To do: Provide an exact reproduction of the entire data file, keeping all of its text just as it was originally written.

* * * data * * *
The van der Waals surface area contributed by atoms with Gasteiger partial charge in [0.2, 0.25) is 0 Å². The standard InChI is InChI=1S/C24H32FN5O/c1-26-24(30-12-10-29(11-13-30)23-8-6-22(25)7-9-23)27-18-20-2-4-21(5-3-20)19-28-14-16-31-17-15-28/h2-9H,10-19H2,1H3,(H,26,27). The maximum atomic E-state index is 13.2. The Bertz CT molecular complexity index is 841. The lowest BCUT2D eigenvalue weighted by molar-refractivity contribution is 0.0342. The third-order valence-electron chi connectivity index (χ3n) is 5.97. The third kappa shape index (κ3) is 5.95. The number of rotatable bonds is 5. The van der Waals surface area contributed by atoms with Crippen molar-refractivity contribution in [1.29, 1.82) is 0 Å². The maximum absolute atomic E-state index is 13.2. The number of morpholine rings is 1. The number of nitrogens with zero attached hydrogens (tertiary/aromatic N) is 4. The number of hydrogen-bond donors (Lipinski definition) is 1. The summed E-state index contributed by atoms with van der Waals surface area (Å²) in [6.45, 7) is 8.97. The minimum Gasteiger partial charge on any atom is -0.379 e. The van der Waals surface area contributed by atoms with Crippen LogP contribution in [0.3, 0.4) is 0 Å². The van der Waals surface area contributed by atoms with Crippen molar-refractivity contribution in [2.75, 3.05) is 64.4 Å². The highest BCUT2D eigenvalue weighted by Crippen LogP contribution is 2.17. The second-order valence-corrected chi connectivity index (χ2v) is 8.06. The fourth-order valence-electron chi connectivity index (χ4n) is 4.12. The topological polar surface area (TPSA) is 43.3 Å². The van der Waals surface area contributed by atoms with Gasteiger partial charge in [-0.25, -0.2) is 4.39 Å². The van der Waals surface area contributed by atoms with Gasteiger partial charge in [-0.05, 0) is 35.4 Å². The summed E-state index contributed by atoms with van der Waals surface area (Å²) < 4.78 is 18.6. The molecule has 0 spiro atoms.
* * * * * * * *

The van der Waals surface area contributed by atoms with Gasteiger partial charge in [0.2, 0.25) is 0 Å². The standard InChI is InChI=1S/C24H32FN5O/c1-26-24(30-12-10-29(11-13-30)23-8-6-22(25)7-9-23)27-18-20-2-4-21(5-3-20)19-28-14-16-31-17-15-28/h2-9H,10-19H2,1H3,(H,26,27). The maximum atomic E-state index is 13.2. The Bertz CT molecular complexity index is 841. The lowest BCUT2D eigenvalue weighted by molar-refractivity contribution is 0.0342. The third-order valence-electron chi connectivity index (χ3n) is 5.97. The third kappa shape index (κ3) is 5.95. The number of rotatable bonds is 5. The van der Waals surface area contributed by atoms with Crippen molar-refractivity contribution in [1.29, 1.82) is 0 Å². The maximum absolute atomic E-state index is 13.2. The number of morpholine rings is 1. The number of nitrogens with zero attached hydrogens (tertiary/aromatic N) is 4. The number of hydrogen-bond donors (Lipinski definition) is 1. The summed E-state index contributed by atoms with van der Waals surface area (Å²) in [6.45, 7) is 8.97. The minimum Gasteiger partial charge on any atom is -0.379 e. The van der Waals surface area contributed by atoms with Crippen LogP contribution in [0.3, 0.4) is 0 Å². The van der Waals surface area contributed by atoms with Crippen molar-refractivity contribution in [2.75, 3.05) is 64.4 Å². The highest BCUT2D eigenvalue weighted by Crippen LogP contribution is 2.17. The second-order valence-corrected chi connectivity index (χ2v) is 8.06. The fourth-order valence-electron chi connectivity index (χ4n) is 4.12. The topological polar surface area (TPSA) is 43.3 Å². The van der Waals surface area contributed by atoms with Gasteiger partial charge in [-0.25, -0.2) is 4.39 Å². The van der Waals surface area contributed by atoms with Gasteiger partial charge in [-0.05, 0) is 35.4 Å². The summed E-state index contributed by atoms with van der Waals surface area (Å²) < 4.78 is 18.6. The molecule has 0 spiro atoms.